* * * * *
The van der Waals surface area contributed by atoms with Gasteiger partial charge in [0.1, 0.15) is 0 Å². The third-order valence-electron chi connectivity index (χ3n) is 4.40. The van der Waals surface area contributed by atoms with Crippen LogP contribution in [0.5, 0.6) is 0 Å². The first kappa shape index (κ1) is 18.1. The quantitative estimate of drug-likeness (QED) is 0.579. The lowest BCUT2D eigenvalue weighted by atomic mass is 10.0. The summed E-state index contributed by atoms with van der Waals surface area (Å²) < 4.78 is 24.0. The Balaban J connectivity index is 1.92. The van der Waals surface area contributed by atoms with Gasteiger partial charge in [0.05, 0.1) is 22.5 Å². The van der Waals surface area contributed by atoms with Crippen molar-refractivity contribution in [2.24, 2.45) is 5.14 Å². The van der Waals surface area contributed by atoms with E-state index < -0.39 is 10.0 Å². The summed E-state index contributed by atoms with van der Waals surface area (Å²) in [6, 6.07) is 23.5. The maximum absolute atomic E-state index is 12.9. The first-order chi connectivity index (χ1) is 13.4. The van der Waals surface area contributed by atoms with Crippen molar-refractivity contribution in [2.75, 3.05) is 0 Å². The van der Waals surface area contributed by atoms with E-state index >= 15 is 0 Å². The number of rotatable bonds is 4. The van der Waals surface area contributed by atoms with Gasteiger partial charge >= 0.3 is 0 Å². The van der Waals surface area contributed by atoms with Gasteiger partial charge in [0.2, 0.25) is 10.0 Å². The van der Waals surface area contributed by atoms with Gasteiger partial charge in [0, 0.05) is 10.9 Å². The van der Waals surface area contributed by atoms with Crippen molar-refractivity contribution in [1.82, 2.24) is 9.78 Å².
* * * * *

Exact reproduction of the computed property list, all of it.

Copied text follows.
The van der Waals surface area contributed by atoms with Gasteiger partial charge in [0.1, 0.15) is 0 Å². The third-order valence-electron chi connectivity index (χ3n) is 4.40. The van der Waals surface area contributed by atoms with Crippen LogP contribution in [0.5, 0.6) is 0 Å². The first kappa shape index (κ1) is 18.1. The quantitative estimate of drug-likeness (QED) is 0.579. The lowest BCUT2D eigenvalue weighted by atomic mass is 10.0. The summed E-state index contributed by atoms with van der Waals surface area (Å²) < 4.78 is 24.0. The Balaban J connectivity index is 1.92. The van der Waals surface area contributed by atoms with Gasteiger partial charge in [0.05, 0.1) is 22.5 Å². The van der Waals surface area contributed by atoms with Crippen molar-refractivity contribution in [2.24, 2.45) is 5.14 Å². The van der Waals surface area contributed by atoms with E-state index < -0.39 is 10.0 Å². The summed E-state index contributed by atoms with van der Waals surface area (Å²) in [6, 6.07) is 23.5. The maximum absolute atomic E-state index is 12.9. The first-order chi connectivity index (χ1) is 13.4. The van der Waals surface area contributed by atoms with Crippen molar-refractivity contribution in [2.75, 3.05) is 0 Å². The van der Waals surface area contributed by atoms with E-state index >= 15 is 0 Å². The number of rotatable bonds is 4. The van der Waals surface area contributed by atoms with Gasteiger partial charge >= 0.3 is 0 Å². The van der Waals surface area contributed by atoms with Gasteiger partial charge in [0.2, 0.25) is 10.0 Å². The van der Waals surface area contributed by atoms with Gasteiger partial charge in [0, 0.05) is 10.9 Å². The van der Waals surface area contributed by atoms with Crippen molar-refractivity contribution in [1.82, 2.24) is 9.78 Å².